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Painter, Sculptor & Illustrator |
I was a young children’s librarian in 1991 when I first met the quiet, and immensely talented painter, sculptor, and book illustrator Tom Feelings. Ground-breaking librarian Augusta Baker introduced me to his art, and emphasizing its strength and importance. I was in awe of this man who had an award-winning career and made such an imprint on the world of children’s books about the black experience.
In Mr. Feelings’ 1972 autobiography, Black Pilgrimage, he shared this story: He was showing a little girl his drawings that were of “pretty little black children, like you.” The little girl replied, ”Ain’t nothin’ black pretty.” “I wanted black children to see themselves as beautiful,” he said. Perhaps no one was more devoted to the “black is beautiful” theme in books for young people. He wanted black Americans to know joy, always acknowledging the pain of the past. In the foreword to one of his best known books, The Middle Passage, he states “As the blues, jazz, and the spirituals teach, one must embrace all of life, both its pain and joy, creatively. Knowing this, I, we may be disappointed, but never destroyed.”
Now I have the pleasure of working with Tom’s niece, Taelor Johnson, in the Richland Library’s Children’s Room. As a young girl, she would walk to their house after school, and sit in Tom’s studio to watch him sculpt, draw, or sketch. With charcoal pencil, he quickly sketched her. “He was the first person I saw at work.” Both quiet and introspective, they shared space together every weekday afternoon. I have no doubt that his influence is what led her to the Savannah College of Art and Design where she received her undergraduate degree.
Feelings was born in Brooklyn, New York and lived in New York City, Ghana, Guyana, and Columbia, S.C. He started drawing at the age of four, and received a scholarship to the Cartoonists and Illustrators School in New York City. After a stint in the Air Force, he attended the School of Visual Arts. Disturbed that none of the artists he studied were black, he set forth to create a series of comic strips, Tommy Traveler in the World of Negro History, published in a Harlem newspaper, introducing readers to famous black Americans.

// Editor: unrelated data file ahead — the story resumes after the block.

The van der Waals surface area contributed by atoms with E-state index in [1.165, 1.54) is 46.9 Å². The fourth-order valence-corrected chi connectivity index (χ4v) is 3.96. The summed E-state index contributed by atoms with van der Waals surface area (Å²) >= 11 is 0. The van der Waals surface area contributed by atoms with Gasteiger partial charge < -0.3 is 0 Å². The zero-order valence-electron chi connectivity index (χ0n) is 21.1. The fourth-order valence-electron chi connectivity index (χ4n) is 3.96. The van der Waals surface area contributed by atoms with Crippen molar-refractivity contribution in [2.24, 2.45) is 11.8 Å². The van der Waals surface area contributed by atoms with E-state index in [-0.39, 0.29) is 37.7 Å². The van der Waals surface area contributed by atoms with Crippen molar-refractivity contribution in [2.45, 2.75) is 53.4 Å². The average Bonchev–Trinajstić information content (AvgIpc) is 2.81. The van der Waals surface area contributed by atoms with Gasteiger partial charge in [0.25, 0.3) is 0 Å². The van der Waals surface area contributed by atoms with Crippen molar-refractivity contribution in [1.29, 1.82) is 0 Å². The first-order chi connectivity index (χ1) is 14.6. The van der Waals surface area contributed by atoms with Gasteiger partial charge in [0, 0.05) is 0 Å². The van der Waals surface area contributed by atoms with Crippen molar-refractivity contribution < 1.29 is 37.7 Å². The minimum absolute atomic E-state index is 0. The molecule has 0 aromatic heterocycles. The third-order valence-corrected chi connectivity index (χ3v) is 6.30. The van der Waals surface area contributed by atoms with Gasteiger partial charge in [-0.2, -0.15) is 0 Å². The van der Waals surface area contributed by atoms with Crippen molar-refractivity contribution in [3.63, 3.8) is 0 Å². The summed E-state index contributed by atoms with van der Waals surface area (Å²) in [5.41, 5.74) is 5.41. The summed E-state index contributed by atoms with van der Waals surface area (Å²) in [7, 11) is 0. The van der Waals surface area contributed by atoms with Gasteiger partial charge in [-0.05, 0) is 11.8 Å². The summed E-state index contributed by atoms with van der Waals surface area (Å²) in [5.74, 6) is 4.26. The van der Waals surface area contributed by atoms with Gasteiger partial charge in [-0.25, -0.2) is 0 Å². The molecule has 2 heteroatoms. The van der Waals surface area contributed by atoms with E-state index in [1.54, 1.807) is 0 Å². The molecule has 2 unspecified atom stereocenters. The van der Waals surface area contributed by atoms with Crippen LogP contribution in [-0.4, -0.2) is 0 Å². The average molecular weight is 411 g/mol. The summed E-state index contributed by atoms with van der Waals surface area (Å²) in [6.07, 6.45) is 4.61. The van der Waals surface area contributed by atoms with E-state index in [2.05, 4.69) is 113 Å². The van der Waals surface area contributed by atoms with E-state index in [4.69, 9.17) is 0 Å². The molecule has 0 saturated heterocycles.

In 1964, Feelings traveled to Ghana and worked as an illustrator for the African Review. Spending time in Africa inspired Feelings and brought him to his roots, “I am an African, and I know now that black people, no matter in what part of the world they may live, are one African people.”
In 1971 he spent three years working as a teacher and consultant for the Ministry of Education in Guyana, before becoming the artist-in-resident at the University of South Carolina (1990-1995).
Feelings illustrated 20 books, including the powerful Julius Lester classic To Be A Slave, which won a 1969 Newbery Honor Award. In 1972 he was the first African American illustrator to receive a Caldecott Honor Award for Moja Means One: Swahili Counting Book, and in 1974 received a second Caldecott Honor Award for Jambo Means Hello: Swahili Alphabet Book. Feelings won the Coretta Scott King Award for Illustration three times: In 1979 for Something on my Mind by Nikki Grimes, in1994 for Soul Looks Back in Wonder, and in 1996 for The Middle Passage, which he spent 20 years writing, and includes 64 black and white illustrations. Soul Looks Back in Wonder (1993), his first full color picture book, includes striking and breathtaking paintings which accompany a collection of poems by 13 notable African American poets. Of special interest is a previously unpublished poem by Langston Hughes called “To You,” which Hughes wrote specifically for a poster Feelings created in 1962.
Feelings also illustrated children’s books which are considered cross-generational.His illustrations for Daydreamers (1981), a poem by Eloise Greenfield, includes a culmination of many years of drawings and was his first foray into this idea, and later Maya Angelou’s Now Sheba Sings the Song (1987).
Tom Feelings made his mark as one of the most important and influential artists and illustrators in all of children’s literature. He was dedicated to drawing black people, and especially children, so they would see themselves as beautiful and proud. He set the standard, and for a few short years, Columbia, S.C. residents had the privilege of calling him ours.
(May 19,1933-August 25, 2003)
Tom Feelings discusses his childhood and emergence as an artist.
Society of Children's Book Writers and Illustrators: Tom Feelings Discusses the Middle Passage | 2001
The Middle Passage by Tom Feelings
“I wanted black children to see themselves as beautiful."